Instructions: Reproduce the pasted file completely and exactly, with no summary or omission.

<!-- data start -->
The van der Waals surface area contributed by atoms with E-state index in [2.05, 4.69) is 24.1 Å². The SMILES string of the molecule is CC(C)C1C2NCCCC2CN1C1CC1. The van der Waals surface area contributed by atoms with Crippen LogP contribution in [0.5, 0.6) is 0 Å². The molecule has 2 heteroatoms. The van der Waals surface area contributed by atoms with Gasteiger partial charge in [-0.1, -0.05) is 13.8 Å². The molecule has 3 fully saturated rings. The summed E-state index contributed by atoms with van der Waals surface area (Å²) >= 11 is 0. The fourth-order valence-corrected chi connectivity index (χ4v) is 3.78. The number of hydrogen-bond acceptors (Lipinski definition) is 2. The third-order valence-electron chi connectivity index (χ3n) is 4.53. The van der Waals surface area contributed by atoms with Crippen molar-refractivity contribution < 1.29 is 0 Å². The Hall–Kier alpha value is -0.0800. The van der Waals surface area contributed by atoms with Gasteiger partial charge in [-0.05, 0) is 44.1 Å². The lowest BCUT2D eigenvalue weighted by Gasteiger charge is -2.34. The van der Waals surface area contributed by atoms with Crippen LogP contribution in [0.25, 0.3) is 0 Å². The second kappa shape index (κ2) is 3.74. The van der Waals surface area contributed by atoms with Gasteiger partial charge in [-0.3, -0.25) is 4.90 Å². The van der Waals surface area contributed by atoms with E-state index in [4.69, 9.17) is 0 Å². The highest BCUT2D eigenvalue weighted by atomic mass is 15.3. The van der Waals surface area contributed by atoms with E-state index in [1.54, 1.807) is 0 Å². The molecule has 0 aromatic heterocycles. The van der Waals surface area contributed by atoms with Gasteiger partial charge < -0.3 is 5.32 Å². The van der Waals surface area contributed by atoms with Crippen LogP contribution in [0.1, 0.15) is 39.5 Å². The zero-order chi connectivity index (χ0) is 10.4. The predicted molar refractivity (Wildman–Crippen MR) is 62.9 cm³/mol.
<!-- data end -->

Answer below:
The van der Waals surface area contributed by atoms with E-state index in [2.05, 4.69) is 24.1 Å². The SMILES string of the molecule is CC(C)C1C2NCCCC2CN1C1CC1. The van der Waals surface area contributed by atoms with Crippen LogP contribution in [0.5, 0.6) is 0 Å². The molecule has 2 heteroatoms. The van der Waals surface area contributed by atoms with Gasteiger partial charge in [-0.1, -0.05) is 13.8 Å². The molecule has 3 fully saturated rings. The summed E-state index contributed by atoms with van der Waals surface area (Å²) >= 11 is 0. The fourth-order valence-corrected chi connectivity index (χ4v) is 3.78. The number of hydrogen-bond acceptors (Lipinski definition) is 2. The third-order valence-electron chi connectivity index (χ3n) is 4.53. The van der Waals surface area contributed by atoms with Crippen molar-refractivity contribution < 1.29 is 0 Å². The Hall–Kier alpha value is -0.0800. The van der Waals surface area contributed by atoms with Gasteiger partial charge in [-0.05, 0) is 44.1 Å². The lowest BCUT2D eigenvalue weighted by Gasteiger charge is -2.34. The van der Waals surface area contributed by atoms with Crippen LogP contribution in [0.25, 0.3) is 0 Å². The second kappa shape index (κ2) is 3.74. The van der Waals surface area contributed by atoms with Gasteiger partial charge in [-0.3, -0.25) is 4.90 Å². The van der Waals surface area contributed by atoms with E-state index in [4.69, 9.17) is 0 Å². The highest BCUT2D eigenvalue weighted by atomic mass is 15.3. The van der Waals surface area contributed by atoms with E-state index in [1.54, 1.807) is 0 Å². The molecule has 0 aromatic heterocycles. The van der Waals surface area contributed by atoms with Gasteiger partial charge < -0.3 is 5.32 Å². The van der Waals surface area contributed by atoms with Crippen LogP contribution in [0.1, 0.15) is 39.5 Å². The zero-order chi connectivity index (χ0) is 10.4. The predicted molar refractivity (Wildman–Crippen MR) is 62.9 cm³/mol.